Why There Are No Atheists at the Grand Canyon

grand-canyon-blog

Why There Are No Atheists at the Grand Canyon

All it takes is a little awe to make you feel religious

By Nov. 27, 201353 Comments
Joe Klamar / AFP / Getty ImagesThe Grand Canyon in Arizona on July 1, 2013

Any fool can feel religious around the holidays. When the entire Judeo-Christian world is lit up — literally — with celebrations of faith, family and love, you’ve got to be awfully short of wonder not to experience at least a glimmer of spirituality. The rest of the year? It can be a little harder.

But as generations of campers, sailors, hikers and explorers could attest, there’s nothing quite like nature — with its ability to elicit feelings of jaw-dropping awe — to make you contemplate the idea of a higher power. Now, a study published in Psychological Science applies the decidedly nonspiritual scientific method to that phenomenon and confirms that the awe-equals-religion equation is a very real and powerful experience — even among people who fancy themselves immune to such things.

The study, conducted by professor of psychology Piercarlo Valdesolo of Claremont McKenna College in Claremont, Calif., and psychologist Jesse Graham of the University of Southern California, was actually five studies, all of which were designed to elicit feelings of awe in subjects and see how that affected their sense of spirituality. In all of the trials, subjects were primed with one of several types of video clip: a 1959 TV interview conducted by newsman Mike Wallace; light scenes of animals behaving in funny or improbable ways; or sweeping scenes of nature — mountains, canyons, outer space — from a BBC documentary. Some of the subjects were also shown more surreal, computer-generated scenes: lions flying out of buildings, a waterfall flowing through a city street.

The subjects were all then administered one or more questionnaires. One asked them straightforwardly, “To what extent did you experience awe while watching the video clip?” Another asked them to respond to questions about their belief in a universe that either does or doesn’t “unfold according to God’s or some other nonhuman entity’s plan.” Another asked them about their tolerance for uncertainty or ambiguity.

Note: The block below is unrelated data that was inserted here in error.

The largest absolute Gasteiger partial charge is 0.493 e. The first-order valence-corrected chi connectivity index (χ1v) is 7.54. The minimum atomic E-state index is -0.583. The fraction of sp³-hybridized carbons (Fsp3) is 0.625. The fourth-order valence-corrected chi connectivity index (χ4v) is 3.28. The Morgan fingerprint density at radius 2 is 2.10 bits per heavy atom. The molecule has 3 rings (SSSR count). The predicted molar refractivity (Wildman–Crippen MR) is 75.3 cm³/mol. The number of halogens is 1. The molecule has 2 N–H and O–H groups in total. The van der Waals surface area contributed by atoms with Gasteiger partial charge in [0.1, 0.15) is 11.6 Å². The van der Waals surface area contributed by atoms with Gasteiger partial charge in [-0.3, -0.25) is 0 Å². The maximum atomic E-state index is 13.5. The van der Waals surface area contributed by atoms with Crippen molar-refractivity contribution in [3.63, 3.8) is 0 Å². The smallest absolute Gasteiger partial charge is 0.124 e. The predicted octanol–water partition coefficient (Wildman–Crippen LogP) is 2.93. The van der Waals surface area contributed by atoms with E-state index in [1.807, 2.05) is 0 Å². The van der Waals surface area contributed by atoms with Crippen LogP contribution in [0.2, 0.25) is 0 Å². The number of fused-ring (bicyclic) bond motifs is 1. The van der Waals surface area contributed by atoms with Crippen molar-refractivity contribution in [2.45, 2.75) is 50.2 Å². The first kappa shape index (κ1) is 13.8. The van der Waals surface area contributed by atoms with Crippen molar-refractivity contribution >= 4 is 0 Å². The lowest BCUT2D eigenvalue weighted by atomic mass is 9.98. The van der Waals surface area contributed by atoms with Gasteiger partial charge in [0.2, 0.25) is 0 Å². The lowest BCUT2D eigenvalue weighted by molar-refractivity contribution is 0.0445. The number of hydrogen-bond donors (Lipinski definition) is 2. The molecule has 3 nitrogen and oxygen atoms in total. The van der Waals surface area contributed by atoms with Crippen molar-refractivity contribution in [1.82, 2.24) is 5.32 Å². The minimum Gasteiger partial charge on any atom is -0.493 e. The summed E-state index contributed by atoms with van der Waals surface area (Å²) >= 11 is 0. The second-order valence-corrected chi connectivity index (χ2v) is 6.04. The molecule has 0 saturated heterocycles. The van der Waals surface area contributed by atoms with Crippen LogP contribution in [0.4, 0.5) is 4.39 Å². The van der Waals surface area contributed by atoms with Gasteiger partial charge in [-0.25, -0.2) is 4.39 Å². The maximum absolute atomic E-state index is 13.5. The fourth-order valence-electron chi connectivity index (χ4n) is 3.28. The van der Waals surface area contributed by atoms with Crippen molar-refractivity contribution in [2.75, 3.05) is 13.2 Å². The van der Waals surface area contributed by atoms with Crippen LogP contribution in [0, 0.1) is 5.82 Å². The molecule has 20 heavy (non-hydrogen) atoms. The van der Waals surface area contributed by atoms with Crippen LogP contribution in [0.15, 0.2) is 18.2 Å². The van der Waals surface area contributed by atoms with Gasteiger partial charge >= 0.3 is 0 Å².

Valdesolo and Graham’s working premise was first, that spirituality and belief in God are not fixed things. While atheists on the one hand and people of deep faith on the other don’t move off their baseline positions much (though even they have periods of doubt), the rest of us are more influenced by experiences. Thus, the subjects who had felt more wonder or awe when they’d watched the grand or surreal videos would score higher on belief in a universe that proceeds according to a master plan than subjects who saw lighter or more prosaic clips. They would also score lower in their tolerance for uncertainty — and that was key.

US-FEATURE-GRAND CANYON

All awe contains a slight element of fear or at least vulnerability, and the sooner we have an explanation for what it is we’re seeing and how it came to be, the more reassured we are. Think how often we comfort a child who’s just been frightened by something new and scary with an explanation like, “It’s just thunder” or lightning or a blimp or a parade balloon. And think how often it works. We do something similar with ourselves when we seek a spiritual answer for things we can’t otherwise explain.

“This is very much an intuitive relationship between an emotional state and a religious state,” says Valdesolo. “We can make you feel awe and that’s going to trigger your belief in the presence and power of a supernatural being.” Valdesolo and Graham wisely sidestep any question about the validity of those beliefs. They could hardly prove the point one way or the other, and the issue was irrelevant to their work anyway. They were only looking at what does and doesn’t elicit religious feelings — regardless of the legitimacy of them.

A final, very clever element of the study was to ask people who either had or hadn’t been awed to look at several 12-digit strings of 1’s and 2’s and to guess, on a scale of one to 10, the likelihood that they were either randomly generated by a computer or designed by a human. The numbers were in fact computer generated, but the subjects who’d experienced awe were likelier to attribute them to a human.

“Awe makes people want to see events as the result of design,” Valdesolo says. “That could be God or humans, depending on context.”

If that’s so however, couldn’t the awe-inspiring also be explained by the random interplay of chemistry, physics and time — nature in other words — rather than a spiritual being? And if so, couldn’t scenes of space or the Grand Canyon make you seek answers by becoming an astronomer or a geologist, rather than looking to religion? Maybe, but Valdesolo believes that’s a less common reaction.